If only more of us viewed our precious environment through the filters I employ. If only my mission and vision could be multiplied by untold orders of magnitude:

Mission: Employ writing and speaking to educate, inspire, and enable readers and listeners to understand, appreciate, and enjoy Nature… and accept and practice Earth Stewardship.

Vision:

  • People of all ages will pay greater attention to and engage more regularly with Nature… and will accept and practice informed and responsible Earth Stewardship.
  • They will see their relationship to our natural world with new eyes… and understand their Earth home more clearly.

Tagline/Motto: Steve (Great Blue Heron) encourages and seeks a better tomorrow through Nature-Inspired Living!

 

Steve’s Three Books

 

I wrote my books Nature Based Leadership (2016), Nature-Inspired Learning and Leading (2017), and Weaned Seals and Snowy Summits: Stories of Passion for Place and Everyday Nature (2019; co-authored with Dr. Jennifer Wilhoit) to encourage all citizens to recognize and appreciate that every lesson for living, learning, serving, and leading is either written indelibly in or is powerfully inspired by Nature.

I began writing books and Posts for several reasons:

  • I love hiking and exploring Nature
  • I see images I want to (and do) capture with my trusty iPhone camera
  • I enjoy explaining those images — an educator at heart
  • I don’t play golf!
  • I do love writing — it’s the hobby I never needed when my career consumed me
  • Judy suggested my writing is in large measure my legacy to our two kids, our five grandkids, and all the unborn generations beyond
  • And finally, perhaps my books and Blogs could reach beyond family and touch a few other lives… sow some seeds for the future

 

 

 

All three of my books (Nature Based LeadershipNature-Inspired Learning and LeadingWeaned Seals and Snowy Summits) present compilations of personal experiences expressing my (and co-author Dr. Wilhoit for Weaned Seals and Snowy Summits) deep passion for Nature. All three books offer observations and reflections on my relationship with the natural world… and the broader implications for society. Order any from your local indie bookstore, or find them on IndieBound or other online sources such as Amazon and LifeRich.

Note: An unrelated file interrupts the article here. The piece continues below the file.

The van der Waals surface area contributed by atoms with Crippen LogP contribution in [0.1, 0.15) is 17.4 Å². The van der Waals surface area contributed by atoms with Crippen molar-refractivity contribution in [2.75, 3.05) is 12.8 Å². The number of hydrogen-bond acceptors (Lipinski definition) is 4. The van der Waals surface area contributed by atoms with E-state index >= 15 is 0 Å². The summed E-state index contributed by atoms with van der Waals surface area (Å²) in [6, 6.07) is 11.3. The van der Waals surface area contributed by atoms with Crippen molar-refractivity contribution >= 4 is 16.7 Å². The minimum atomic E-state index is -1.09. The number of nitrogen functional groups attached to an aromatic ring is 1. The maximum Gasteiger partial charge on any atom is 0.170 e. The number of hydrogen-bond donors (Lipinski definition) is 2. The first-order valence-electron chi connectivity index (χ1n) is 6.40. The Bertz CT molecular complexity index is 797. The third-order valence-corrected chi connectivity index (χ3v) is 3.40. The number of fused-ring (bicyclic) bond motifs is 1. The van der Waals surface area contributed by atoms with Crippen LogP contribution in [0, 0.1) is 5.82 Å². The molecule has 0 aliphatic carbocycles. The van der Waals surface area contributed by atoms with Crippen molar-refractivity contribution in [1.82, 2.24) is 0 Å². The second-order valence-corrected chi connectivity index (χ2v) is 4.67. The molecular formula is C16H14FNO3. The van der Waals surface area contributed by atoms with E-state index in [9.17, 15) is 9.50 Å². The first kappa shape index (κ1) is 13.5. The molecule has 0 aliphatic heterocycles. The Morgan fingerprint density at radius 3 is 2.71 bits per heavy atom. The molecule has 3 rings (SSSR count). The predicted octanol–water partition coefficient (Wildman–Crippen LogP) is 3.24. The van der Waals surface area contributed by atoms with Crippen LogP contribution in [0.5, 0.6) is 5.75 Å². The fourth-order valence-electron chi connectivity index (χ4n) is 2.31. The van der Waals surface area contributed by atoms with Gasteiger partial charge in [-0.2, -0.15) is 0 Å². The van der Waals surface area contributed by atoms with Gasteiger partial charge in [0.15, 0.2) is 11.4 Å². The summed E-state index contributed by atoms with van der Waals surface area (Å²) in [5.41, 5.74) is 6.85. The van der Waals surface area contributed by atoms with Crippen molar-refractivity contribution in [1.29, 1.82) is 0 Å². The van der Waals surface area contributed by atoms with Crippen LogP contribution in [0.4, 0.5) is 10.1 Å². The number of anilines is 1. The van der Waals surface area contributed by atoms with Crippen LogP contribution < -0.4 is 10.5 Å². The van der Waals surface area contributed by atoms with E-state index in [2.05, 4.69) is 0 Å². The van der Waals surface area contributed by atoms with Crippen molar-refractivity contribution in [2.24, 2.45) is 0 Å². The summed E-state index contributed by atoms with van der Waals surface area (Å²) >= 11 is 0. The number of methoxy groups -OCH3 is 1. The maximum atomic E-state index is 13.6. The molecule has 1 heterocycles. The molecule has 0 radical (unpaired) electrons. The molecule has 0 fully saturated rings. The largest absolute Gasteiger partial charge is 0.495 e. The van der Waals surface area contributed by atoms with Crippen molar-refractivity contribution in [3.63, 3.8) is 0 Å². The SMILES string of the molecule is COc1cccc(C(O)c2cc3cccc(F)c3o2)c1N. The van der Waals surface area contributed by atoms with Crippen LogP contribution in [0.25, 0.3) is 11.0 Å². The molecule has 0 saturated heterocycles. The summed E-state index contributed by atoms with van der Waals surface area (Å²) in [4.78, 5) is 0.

I now have a fourth book, published by Dutton Land and Cattle Company, Dutton Land & Cattle: A Land Legacy Story.

 

 

Brief Form Post #29: Mid-March Attempt to Enter the Flint River-Flooded Goldsmith-Schiffman Wildlife Sanctuary

I am pleased to add the 29th of my GBH Brief Form Posts (Less than three minutes to read!) to my website. I tend to get a bit long-winded with my routine Posts. I don’t want my enthusiasm for thoroughness and detail to discourage readers. So I will publish these brief Posts regularly.

Brief-Form Post on a Flooded-Out Tour of the Goldsmith-Schiffman Wildlife Sanctuary

 

Fellow Nature enthusiast Jim Chamberlain and I taught a spring term Huntsville, Alabama LearningQuest course on the Streams of Madison County. After the term ended, we hosted an unofficial field trip to the nearby Goldsmith-Schiffman Wildlife Sanctuary along the Flint River, on Saturday morning, March 16, 2024. The flooding Flint River secured the sanctity and solitude coveted by all Sanctuary wildlife residents, protecting them from our planned educational intrusion.